Whatever sort of stereotypical notions you have of Scotland are probably not too far off: a rebellious national spirit, a predilection for ghost stories, an affinity for smart plaids, and an appreciation of a wee dram o’ whisky. Scotland is all this and so much more.
In the city and out in nature, the scenery is craggy and brutally beautiful. There are castles and towers and keeps around every curve in the road. And the sheep! So many adorable sheep and cattle. You can head down the pub for an evening of singing folk songs — and, if you’re lucky, you might be told an appropriately moody story by an old Scot who can really spin a yarn.
The geography and weather of Scotland are characters in their own right. The southern part of the country nearer to England is moorland, and in the north are the Highlands with sharp mountains and sharper weather. The Atlantic coast on the west is like a serrated knife, indented with deep, cold lochs — and islands with long histories dot the ocean on both sides of the country.
In this episode, we talk about how we fell in love with Scotland on our visit there. Then we discuss books that swept us away to that enchanting country: an Edinburgh ghost story, a memoir by one of Scotland’s most beloved sons, a story collection that celebrates the Scottish tradition of oral storytelling, and two books that explore the unique communities on islands in the Outer Hebrides. We also enjoy a cozy chat with Tom Hodges, the owner of the brilliant bookshop, Typewronger Books in Edinburgh. (show notes / transcript)
Stunning windswept landscapes, a rebellious national spirit, an affinity for smart tartan plaids, a predilection for ghost stories, and an appreciation of a wee dram o' whisky. Scotland is all this and so much more.
The Lewis Chessmen are 12th-century chess pieces carved from walrus ivory, and their origin story is shrouded in conjecture, academic rivalry, and murder. One undisputed fact: They are ridiculously cute.
Typewronger Books in Edinburgh is the bookish retreat of our dreams: a cozy shop that only has the good stuff with a literary magician behind the counter. He looks into your soul and gives you the right book.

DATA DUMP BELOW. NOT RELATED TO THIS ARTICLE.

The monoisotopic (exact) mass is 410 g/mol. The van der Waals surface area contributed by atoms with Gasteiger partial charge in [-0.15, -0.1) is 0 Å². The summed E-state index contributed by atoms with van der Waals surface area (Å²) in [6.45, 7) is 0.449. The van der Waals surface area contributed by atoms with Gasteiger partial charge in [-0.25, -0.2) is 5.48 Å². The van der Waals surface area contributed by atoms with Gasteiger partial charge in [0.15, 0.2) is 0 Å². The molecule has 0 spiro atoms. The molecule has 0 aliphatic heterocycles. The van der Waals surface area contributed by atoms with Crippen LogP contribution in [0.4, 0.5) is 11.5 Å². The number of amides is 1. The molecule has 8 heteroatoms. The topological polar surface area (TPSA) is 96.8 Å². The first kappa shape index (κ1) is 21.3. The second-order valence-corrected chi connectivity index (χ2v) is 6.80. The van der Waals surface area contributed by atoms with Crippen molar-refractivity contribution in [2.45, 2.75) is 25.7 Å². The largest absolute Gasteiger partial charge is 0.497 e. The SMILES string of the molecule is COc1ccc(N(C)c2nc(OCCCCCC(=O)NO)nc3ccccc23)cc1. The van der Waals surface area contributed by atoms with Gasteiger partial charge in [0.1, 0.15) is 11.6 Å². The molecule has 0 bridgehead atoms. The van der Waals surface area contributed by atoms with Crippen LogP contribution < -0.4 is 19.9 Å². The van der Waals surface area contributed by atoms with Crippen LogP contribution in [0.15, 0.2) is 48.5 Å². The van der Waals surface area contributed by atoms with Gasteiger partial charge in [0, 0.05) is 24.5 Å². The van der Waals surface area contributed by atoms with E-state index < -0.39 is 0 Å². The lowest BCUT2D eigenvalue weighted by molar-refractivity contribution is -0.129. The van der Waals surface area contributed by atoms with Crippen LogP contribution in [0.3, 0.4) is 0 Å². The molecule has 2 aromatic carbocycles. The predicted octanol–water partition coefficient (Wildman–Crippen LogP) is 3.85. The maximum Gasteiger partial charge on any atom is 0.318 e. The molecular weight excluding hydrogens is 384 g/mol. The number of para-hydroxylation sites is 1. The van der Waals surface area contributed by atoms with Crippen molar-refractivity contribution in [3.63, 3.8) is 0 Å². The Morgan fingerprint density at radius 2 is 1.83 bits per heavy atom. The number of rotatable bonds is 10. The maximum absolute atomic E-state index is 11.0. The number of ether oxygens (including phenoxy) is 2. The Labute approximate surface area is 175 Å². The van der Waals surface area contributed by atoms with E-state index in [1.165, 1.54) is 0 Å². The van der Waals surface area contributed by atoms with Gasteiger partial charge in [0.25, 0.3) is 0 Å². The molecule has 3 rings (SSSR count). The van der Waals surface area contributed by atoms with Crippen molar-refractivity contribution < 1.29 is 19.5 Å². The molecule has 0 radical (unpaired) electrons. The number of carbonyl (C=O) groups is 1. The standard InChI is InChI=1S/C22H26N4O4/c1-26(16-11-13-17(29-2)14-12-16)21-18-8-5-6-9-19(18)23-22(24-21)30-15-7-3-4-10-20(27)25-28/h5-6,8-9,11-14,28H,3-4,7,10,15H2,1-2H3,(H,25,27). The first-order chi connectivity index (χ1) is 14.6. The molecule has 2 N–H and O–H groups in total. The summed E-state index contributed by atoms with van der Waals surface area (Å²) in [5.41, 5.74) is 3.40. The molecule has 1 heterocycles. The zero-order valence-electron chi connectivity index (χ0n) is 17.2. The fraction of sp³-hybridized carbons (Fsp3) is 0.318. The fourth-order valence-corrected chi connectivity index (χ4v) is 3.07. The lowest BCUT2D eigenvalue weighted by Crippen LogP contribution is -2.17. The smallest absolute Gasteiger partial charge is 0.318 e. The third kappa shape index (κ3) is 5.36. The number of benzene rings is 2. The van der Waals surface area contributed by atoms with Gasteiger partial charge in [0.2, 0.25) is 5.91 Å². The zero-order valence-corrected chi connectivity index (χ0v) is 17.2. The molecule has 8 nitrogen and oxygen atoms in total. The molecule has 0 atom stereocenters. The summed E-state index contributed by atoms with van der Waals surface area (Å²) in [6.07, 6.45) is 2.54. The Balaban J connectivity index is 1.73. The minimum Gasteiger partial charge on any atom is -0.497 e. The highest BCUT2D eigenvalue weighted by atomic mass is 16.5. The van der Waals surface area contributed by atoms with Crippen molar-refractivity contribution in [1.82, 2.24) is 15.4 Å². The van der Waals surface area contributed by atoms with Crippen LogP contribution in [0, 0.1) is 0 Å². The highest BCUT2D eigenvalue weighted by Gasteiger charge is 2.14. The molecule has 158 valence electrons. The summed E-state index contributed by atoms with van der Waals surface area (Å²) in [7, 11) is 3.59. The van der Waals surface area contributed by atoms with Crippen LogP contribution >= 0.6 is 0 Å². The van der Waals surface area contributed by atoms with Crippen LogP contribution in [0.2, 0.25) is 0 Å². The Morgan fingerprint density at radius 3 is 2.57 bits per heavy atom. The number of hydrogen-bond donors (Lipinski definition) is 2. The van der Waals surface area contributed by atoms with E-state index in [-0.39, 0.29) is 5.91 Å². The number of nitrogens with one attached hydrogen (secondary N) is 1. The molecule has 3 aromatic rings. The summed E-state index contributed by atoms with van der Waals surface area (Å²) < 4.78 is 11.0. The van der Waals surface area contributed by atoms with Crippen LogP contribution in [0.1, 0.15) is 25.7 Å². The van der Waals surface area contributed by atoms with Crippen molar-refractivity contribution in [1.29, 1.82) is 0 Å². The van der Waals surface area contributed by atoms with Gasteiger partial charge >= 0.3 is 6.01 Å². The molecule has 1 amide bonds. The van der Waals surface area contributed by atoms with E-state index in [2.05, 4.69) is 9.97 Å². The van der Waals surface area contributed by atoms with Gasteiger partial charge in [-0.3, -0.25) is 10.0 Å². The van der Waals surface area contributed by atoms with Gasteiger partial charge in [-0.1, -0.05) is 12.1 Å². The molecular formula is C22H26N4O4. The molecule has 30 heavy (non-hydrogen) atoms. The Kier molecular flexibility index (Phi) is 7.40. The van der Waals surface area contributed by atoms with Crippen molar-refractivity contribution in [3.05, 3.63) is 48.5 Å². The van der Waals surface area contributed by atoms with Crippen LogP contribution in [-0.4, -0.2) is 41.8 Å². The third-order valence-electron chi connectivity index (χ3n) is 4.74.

How idyllic! A group of old friends from Oxford gather in a remote hunting lodge in Scotland to relax by the fire, drink bubbly, and reconnect. Then their New Year's Eve celebration goes horribly, fabulously wrong.
Every character in this vividly rendered historical novel needs a restorative cup of tea and homemade shortbread to help them chill out. Here's a killer recipe for shortbread, in case you need a sweet treat, too.
Bake a batch of Scotch eggs and get caught up in a police procedural that travels from a peat bog in the Scottish Highlands to beautiful Edinburgh. Sure, there's murder afoot, but that's no excuse to go hungry.
Craggy islands, damp peat bogs, twisty lanes of cobblestones, vast swaths of green to make your heart soar — Scotland is a beautiful country with larger-than-life heroes (and heroines) and more than a few ghosts.
It's a readers' paradise: buttery scones and shortbread and tea, a windy landscape with the scent of the sea, and bookshops. Oh, the bookshops! Every genre, new and used, and a bookstore cat. What else could you need?
Feudal Scotland would perhaps not be your first choice should a time machine appear in your vicinity. But this gripping novel — told through police statements and court transcripts — is an unputdownable sensation.
Let us just lay some descriptors on you: suspense and intrigue, romance and heartbreak, seduction and betrayal, secrets and declarations. Now imagine all of these things playing out in 18th-century Scotland. Sublime.
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Top image courtesy of Jack Anstey/Unsplash.